As Palestine faces unprecedented levels of violent conflict and mass displacement, observing this International Day of Education under the theme of ‘learning for lasting peace’ resonates more deeply than ever. Indeed, both this statement and the opposite ring true in the current catastrophic conditions. While education is a prerequisite for peace, the hostilities which rage on in Palestine have hindered access to education for learners, as well as their teachers.

The urgency of this message is underscored by the stark reality that learning has been devastated in the Gaza Strip since the hostilities began in October 2023. Over 625,000 students and 22,564 teachers have been deprived of education and a safe place for over three months, and thousands of learners and education personnel are amongst the more than 25,000 people  who have reportedly been killed.

Children and youth, as well as educators, have lost the anchor that is education — all UNRWA schools are closed in the Gaza Strip, depriving the 300,000 children who attended them of their education. The longer they stay out of school, the more difficult it is to catch up, with lasting consequences.

Most UNRWA schools in the Gaza Strip have been turned into shelters, hosting over 1.2 million displaced people. Communities and support networks have been fractured, and educational infrastructure damaged or destroyed. 75% of all school buildings across the Gaza Strip have been impacted, while numerous higher education institutions have also sustained damages. At least 340 internally displaced people have been killed while seeking safety in UNRWA shelters and more than 1,100 injured. Attacks on educational premises and UN premises violate international humanitarian law.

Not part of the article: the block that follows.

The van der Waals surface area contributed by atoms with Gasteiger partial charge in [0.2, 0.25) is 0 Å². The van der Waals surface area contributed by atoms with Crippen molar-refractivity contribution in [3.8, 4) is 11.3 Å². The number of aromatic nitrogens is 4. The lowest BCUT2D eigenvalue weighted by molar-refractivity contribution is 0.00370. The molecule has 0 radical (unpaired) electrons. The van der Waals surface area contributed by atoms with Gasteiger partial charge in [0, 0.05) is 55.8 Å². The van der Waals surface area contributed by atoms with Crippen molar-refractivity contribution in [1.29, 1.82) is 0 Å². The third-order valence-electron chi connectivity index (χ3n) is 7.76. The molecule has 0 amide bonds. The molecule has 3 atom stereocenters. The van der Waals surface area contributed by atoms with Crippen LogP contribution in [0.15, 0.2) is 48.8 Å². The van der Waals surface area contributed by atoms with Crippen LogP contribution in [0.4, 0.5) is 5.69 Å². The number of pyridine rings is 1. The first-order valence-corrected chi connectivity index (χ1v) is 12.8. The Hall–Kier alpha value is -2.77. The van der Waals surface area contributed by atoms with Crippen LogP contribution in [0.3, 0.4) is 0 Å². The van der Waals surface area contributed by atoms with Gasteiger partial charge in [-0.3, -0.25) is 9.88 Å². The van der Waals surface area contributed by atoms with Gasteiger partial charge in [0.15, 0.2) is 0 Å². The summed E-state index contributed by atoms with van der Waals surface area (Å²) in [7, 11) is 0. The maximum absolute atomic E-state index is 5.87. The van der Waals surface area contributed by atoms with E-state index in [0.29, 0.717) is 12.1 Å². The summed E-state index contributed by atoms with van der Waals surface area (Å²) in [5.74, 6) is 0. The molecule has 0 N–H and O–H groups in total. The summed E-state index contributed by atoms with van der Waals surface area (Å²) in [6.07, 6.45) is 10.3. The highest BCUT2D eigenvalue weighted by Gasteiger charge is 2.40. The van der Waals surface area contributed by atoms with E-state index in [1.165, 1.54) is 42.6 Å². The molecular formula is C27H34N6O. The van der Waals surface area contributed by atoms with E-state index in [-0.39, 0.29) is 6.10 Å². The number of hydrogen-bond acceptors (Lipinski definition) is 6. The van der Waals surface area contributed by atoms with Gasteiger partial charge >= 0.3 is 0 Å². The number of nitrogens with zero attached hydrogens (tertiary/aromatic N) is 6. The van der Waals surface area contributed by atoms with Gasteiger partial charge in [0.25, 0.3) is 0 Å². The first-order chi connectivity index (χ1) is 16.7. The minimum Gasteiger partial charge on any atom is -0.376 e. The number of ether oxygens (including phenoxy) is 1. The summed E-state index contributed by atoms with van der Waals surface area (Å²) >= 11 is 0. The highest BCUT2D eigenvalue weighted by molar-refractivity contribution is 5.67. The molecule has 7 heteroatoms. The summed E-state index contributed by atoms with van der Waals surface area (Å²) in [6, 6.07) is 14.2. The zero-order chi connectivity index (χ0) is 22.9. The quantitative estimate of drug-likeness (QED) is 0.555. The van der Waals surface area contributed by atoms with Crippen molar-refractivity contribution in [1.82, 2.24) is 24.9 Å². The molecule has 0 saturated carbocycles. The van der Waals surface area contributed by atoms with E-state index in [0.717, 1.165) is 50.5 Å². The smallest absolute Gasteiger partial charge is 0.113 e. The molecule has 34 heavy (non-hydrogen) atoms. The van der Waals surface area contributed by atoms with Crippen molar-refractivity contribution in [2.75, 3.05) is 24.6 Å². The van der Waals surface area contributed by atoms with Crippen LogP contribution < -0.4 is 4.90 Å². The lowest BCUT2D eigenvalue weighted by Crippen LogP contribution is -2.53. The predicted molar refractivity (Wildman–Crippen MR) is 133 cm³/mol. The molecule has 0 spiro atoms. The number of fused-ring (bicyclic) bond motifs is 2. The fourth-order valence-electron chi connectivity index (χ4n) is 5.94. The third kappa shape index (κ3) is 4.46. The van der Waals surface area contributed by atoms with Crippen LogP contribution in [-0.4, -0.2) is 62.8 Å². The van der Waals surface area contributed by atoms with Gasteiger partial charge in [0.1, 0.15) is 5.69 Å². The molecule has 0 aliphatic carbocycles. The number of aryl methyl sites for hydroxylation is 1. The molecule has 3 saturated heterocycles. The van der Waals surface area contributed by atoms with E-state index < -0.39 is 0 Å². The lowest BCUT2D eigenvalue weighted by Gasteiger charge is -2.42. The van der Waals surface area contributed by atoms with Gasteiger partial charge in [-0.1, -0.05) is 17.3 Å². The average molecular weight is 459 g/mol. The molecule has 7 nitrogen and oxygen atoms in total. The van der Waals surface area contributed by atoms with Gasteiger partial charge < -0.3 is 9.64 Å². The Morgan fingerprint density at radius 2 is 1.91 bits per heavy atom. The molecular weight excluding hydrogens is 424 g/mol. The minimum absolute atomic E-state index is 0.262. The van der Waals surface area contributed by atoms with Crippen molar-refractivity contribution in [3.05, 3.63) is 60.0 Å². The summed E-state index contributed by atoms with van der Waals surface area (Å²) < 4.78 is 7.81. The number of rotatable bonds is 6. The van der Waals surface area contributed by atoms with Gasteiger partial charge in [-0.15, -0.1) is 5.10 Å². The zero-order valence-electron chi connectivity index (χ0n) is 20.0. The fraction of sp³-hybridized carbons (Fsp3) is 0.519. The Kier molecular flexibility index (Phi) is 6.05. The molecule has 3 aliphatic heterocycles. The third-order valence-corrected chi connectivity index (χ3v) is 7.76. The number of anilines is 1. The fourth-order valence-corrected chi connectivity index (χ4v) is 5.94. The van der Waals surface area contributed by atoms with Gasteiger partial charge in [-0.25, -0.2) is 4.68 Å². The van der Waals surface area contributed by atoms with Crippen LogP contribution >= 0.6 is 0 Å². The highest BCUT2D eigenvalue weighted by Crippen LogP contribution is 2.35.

While all eyes are on Gaza, in the West Bank, including East Jerusalem, access to safe education has also been disrupted amid escalating violence in recent months. According to the Education Cluster, at least 782,000 students have been affected by movement restrictions, increased violence, and fear of harassment from Israeli settlers and forces since October. In the West Bank, the UN has recruited addition counsellors and teachers from the vicinity of schools given that many staff are unable to reach their workplace. We have also activated remote learning on days that schools are not operating.

In Gaza, despite the conflict, the United Nations and partners from the Education Cluster have been striving to offer much needed recreational activities for children, as well as psychosocial support in shelters.

Education is a fundamental human right and critical lifeline for the millions of children and young people affected by the war, and it must be sustained even throughout this crisis. Ending the conflict is imperative to enable Palestinian students and educators to begin to rebuild the foundations for a safe return to learning.

A just and sustainable future for Palestine begins with fostering peace and mutual understanding and improving livelihoods through education.


Lily Esposito

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Estefania Diaz

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Asako Nitta

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